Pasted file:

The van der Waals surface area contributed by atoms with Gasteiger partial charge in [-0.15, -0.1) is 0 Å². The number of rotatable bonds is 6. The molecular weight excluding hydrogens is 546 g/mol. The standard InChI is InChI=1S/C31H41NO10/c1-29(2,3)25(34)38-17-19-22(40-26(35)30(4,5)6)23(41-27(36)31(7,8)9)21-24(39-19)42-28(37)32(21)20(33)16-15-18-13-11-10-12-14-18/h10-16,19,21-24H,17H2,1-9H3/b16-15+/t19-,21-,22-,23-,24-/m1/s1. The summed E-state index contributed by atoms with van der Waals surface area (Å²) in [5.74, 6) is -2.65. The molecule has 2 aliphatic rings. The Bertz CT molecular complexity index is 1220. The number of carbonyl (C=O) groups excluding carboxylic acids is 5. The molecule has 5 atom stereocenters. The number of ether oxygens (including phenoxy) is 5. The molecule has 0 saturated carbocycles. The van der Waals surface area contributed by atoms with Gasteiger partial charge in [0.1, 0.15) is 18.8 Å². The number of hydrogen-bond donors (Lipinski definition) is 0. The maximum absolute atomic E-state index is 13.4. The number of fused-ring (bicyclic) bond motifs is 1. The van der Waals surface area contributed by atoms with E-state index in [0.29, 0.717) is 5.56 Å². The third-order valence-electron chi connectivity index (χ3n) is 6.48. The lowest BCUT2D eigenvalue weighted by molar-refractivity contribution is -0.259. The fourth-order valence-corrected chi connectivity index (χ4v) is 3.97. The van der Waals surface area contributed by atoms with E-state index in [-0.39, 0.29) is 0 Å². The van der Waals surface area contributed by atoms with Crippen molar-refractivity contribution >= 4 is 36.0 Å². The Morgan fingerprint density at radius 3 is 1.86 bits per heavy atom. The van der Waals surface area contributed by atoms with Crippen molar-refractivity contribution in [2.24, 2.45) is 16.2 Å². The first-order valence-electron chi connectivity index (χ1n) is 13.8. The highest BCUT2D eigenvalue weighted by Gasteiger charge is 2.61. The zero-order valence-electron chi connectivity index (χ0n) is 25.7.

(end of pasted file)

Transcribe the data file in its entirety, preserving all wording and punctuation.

The van der Waals surface area contributed by atoms with Gasteiger partial charge in [-0.15, -0.1) is 0 Å². The number of rotatable bonds is 6. The molecular weight excluding hydrogens is 546 g/mol. The standard InChI is InChI=1S/C31H41NO10/c1-29(2,3)25(34)38-17-19-22(40-26(35)30(4,5)6)23(41-27(36)31(7,8)9)21-24(39-19)42-28(37)32(21)20(33)16-15-18-13-11-10-12-14-18/h10-16,19,21-24H,17H2,1-9H3/b16-15+/t19-,21-,22-,23-,24-/m1/s1. The summed E-state index contributed by atoms with van der Waals surface area (Å²) in [5.74, 6) is -2.65. The molecule has 2 aliphatic rings. The Bertz CT molecular complexity index is 1220. The number of carbonyl (C=O) groups excluding carboxylic acids is 5. The molecule has 5 atom stereocenters. The number of ether oxygens (including phenoxy) is 5. The molecule has 0 saturated carbocycles. The van der Waals surface area contributed by atoms with Gasteiger partial charge in [0.1, 0.15) is 18.8 Å². The number of hydrogen-bond donors (Lipinski definition) is 0. The maximum absolute atomic E-state index is 13.4. The number of fused-ring (bicyclic) bond motifs is 1. The van der Waals surface area contributed by atoms with E-state index in [0.29, 0.717) is 5.56 Å². The third-order valence-electron chi connectivity index (χ3n) is 6.48. The lowest BCUT2D eigenvalue weighted by molar-refractivity contribution is -0.259. The fourth-order valence-corrected chi connectivity index (χ4v) is 3.97. The van der Waals surface area contributed by atoms with E-state index in [-0.39, 0.29) is 0 Å². The van der Waals surface area contributed by atoms with Crippen molar-refractivity contribution >= 4 is 36.0 Å². The Morgan fingerprint density at radius 3 is 1.86 bits per heavy atom. The van der Waals surface area contributed by atoms with Crippen molar-refractivity contribution in [2.24, 2.45) is 16.2 Å². The first-order valence-electron chi connectivity index (χ1n) is 13.8. The highest BCUT2D eigenvalue weighted by Gasteiger charge is 2.61. The zero-order valence-electron chi connectivity index (χ0n) is 25.7.